From left to right, Israel Suárez “Piraña,” percussion; Alain Pérez, bass; Antonio Sánchez, guitar; Antonio Serrano, harmonica; David De Jacoba, cante, and Farru, dancer. Photo by Luis Malibran
There are few artists who have had the impact in their disciplines that guitarist Paco De Lucía had in flamenco. There is a before-and-after De Lucía in flamenco. He expanded the harmonic vocabulary and guitar techniques, incorporated instruments from outside the tradition, and had a curiosity that led him to collaborations with artists as disparate as jazz guitarist John McLaughlin and Brazilian pop star Djavan and also opened new vistas to flamenco artists.
He also worked with unorthodox (for flamenco) ensembles, most notably his revolutionary sextet, which included sax, electric bass, and cajón, in the 1980s and ‘90s and then later, for 10 years, until his passing in February 2014, his septet.
This remarkable group has been re-assembled by producer Javier Limón, a long-time friend, and collaborator of De Lucía, and will be performing a tribute at the Olympia Theater in downtown Miami this Sunday, presented by The Rhythm Foundation.
Flamenco Legends: The Paco De Lucía Project, features Antonio Sánchez, De Lucía’s nephew, guitar; Alain Pérez, bass; Israel Suárez “Piraña,” percussion; Antonio Serrano, harmonica; David de Jacoba, vocals; and Farru, dance.
The young Antonio Sánchez learned guitar from his uncles and the also excellent guitarist and composer Jose Manuel Cañizares. He then had his apprenticeship in tablaos and working with dance companies; in 2010, he joined his uncle’s group as the second guitar, replacing Niño Josele, who was already on to his solo career as one of the bright lights in flamenco.
He spoke from New York, where the group started its first U.S. tour.
Paco De Lucía was your uncle, but he was also this phenomenal guitarist and a larger-than-life figure in flamenco. How was that first time you sat to play with him as a member of his group?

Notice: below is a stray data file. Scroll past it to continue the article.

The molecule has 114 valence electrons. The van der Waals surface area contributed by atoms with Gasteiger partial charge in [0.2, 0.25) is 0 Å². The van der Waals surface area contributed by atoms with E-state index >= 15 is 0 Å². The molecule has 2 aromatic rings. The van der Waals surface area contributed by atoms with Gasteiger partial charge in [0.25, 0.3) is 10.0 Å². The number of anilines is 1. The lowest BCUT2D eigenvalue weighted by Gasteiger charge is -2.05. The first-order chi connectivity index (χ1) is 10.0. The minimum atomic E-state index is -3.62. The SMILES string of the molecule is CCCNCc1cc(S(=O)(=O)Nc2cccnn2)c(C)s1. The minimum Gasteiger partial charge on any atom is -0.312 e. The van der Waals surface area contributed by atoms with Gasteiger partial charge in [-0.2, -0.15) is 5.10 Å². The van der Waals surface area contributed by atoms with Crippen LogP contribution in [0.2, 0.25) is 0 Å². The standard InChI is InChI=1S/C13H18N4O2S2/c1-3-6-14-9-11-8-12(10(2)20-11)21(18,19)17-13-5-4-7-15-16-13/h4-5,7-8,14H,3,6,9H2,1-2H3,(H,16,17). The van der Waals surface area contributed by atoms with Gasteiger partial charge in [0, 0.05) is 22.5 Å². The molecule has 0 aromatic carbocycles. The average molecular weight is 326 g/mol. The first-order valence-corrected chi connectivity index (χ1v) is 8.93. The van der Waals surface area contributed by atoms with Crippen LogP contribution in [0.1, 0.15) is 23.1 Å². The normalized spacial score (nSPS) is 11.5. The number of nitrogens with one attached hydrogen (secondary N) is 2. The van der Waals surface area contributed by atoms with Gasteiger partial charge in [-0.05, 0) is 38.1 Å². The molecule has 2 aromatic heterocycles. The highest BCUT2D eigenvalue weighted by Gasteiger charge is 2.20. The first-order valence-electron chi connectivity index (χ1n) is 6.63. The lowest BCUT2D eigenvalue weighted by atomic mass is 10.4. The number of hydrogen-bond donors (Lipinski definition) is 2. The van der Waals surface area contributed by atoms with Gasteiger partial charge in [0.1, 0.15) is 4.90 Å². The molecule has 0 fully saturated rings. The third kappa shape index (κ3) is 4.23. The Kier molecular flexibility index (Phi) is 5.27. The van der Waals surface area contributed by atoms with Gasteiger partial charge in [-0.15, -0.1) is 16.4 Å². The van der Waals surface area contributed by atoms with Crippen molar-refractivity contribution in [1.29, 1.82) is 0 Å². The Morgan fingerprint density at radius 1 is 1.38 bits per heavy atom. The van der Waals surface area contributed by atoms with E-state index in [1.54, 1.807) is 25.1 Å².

Antonio Sánchez: I went from being a nervous wreck to feeling great peace and totally relaxed in a matter of minutes. When I was a little kid — well before I started studying, I was just playing by ear — I would play his records in my room … and play over them. So that day, I arrived, sat next to him and soon I forgot completely about his “persona” and just listened to the guitar. And I had this flashback of that little kid, listening to Paco’s records and playing along and automatically relaxed and just started to follow him — and it was wonderful.
How was Paco De Lucía the uncle different from Paco De Lucía the boss, on stage?
Paco was always the same — on stage, in the street, at home. He was very humble, had a great sense of humor and when we played there was a great complicity between him and us, there were many smiles and winks, a lot of communication without words. It was like a family. He was like a father for all of us. So yes, his role was to be the boss, the leader, but he was always very affectionate with us. We were all much younger than him but he treated us with great respect, giving us our place and making us feel secure.
How was the performance of the group, very structured or loose, with much improvisation?
Loose. Paco was always very anarchic. The sextet had to invent everything from scratch. [The members of this group] we grew up listening to what they did so when we came together we had our homework done. We knew the music and Paco gave us a lot of freedom. There was a lot of improvisation in the shows. The songs had a basic structure and within that, we improvised. Every day it sounded different it was beautiful. That’s what we want to do with this group.
It sounds like jazz.
Well, that’s what Paco created after he went out with McLaughlin and [Al] DiMeola in their Guitar Trio. Paco took that concept to his own music. He had his own compositions but started to open them up for improvisation. He created a style. He brought the world of jazz to flamenco, now everybody [in flamenco] plays variations and solos on flamenco pieces. Flamenco is very open, open to everything.
Because you are the guitarist in the group and Paco’s nephew, it would seem you are first among equals. You are, after all, “playing Paco.” How do you deal with such mantle?
You have to stay centered and be prepared. Each one of us has his place. No one is bigger than the next guy. But yes, I have to do a bit more because it’s my responsibility that it all sounds like Paco, and that’s not easy.
You have to go about it with great humility. It’s a great challenge. All guitar players of a certain generation, we have all grown up listening to Paco, learning from him, copying him.
But the figure here is the group. It’s a group project.
Does it feel odd to have the Paco De Lucía group without Paco De Lucía?
For us, it is a tribute to a genius, a partner in adventures who we all loved very much and we miss. And we are just giving ourselves the place he gave us: Serrano is a genius of the harmonica; Piraña is the best percussionist in flamenco; Alain is a tremendous musician and so is David, and Farru is a great dancer. Each one of us contributes his part. We are a flamenco-jazz band in which we give ourselves the space to say what we have to say.
An edited version of this piece was posted by Artburst Miami.